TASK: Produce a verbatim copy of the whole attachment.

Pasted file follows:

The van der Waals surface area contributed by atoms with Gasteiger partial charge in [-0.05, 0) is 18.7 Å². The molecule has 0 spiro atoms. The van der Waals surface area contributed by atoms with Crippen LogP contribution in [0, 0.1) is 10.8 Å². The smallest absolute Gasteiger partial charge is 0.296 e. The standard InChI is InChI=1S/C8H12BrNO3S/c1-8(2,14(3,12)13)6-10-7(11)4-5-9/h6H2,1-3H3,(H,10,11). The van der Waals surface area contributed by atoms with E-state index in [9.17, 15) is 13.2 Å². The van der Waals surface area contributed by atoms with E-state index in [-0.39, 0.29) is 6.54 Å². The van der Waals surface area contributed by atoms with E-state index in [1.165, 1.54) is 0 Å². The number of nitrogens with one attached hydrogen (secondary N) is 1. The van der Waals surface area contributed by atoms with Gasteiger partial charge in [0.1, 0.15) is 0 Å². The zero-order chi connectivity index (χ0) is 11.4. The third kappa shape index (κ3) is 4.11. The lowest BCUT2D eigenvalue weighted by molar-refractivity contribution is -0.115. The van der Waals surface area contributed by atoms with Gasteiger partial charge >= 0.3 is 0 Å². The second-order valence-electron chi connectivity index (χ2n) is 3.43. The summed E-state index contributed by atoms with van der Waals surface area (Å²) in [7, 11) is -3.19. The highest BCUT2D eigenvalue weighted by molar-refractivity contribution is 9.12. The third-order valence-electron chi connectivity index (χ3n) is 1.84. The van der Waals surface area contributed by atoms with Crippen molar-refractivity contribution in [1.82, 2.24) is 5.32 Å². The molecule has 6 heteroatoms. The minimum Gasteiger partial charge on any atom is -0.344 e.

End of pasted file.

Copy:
The van der Waals surface area contributed by atoms with Gasteiger partial charge in [-0.05, 0) is 18.7 Å². The molecule has 0 spiro atoms. The van der Waals surface area contributed by atoms with Crippen LogP contribution in [0, 0.1) is 10.8 Å². The smallest absolute Gasteiger partial charge is 0.296 e. The standard InChI is InChI=1S/C8H12BrNO3S/c1-8(2,14(3,12)13)6-10-7(11)4-5-9/h6H2,1-3H3,(H,10,11). The van der Waals surface area contributed by atoms with E-state index in [9.17, 15) is 13.2 Å². The van der Waals surface area contributed by atoms with E-state index in [-0.39, 0.29) is 6.54 Å². The van der Waals surface area contributed by atoms with E-state index in [1.165, 1.54) is 0 Å². The number of nitrogens with one attached hydrogen (secondary N) is 1. The van der Waals surface area contributed by atoms with Gasteiger partial charge in [0.1, 0.15) is 0 Å². The zero-order chi connectivity index (χ0) is 11.4. The third kappa shape index (κ3) is 4.11. The lowest BCUT2D eigenvalue weighted by molar-refractivity contribution is -0.115. The van der Waals surface area contributed by atoms with Gasteiger partial charge >= 0.3 is 0 Å². The second-order valence-electron chi connectivity index (χ2n) is 3.43. The summed E-state index contributed by atoms with van der Waals surface area (Å²) in [7, 11) is -3.19. The highest BCUT2D eigenvalue weighted by molar-refractivity contribution is 9.12. The third-order valence-electron chi connectivity index (χ3n) is 1.84. The van der Waals surface area contributed by atoms with Crippen molar-refractivity contribution in [1.82, 2.24) is 5.32 Å². The molecule has 6 heteroatoms. The minimum Gasteiger partial charge on any atom is -0.344 e.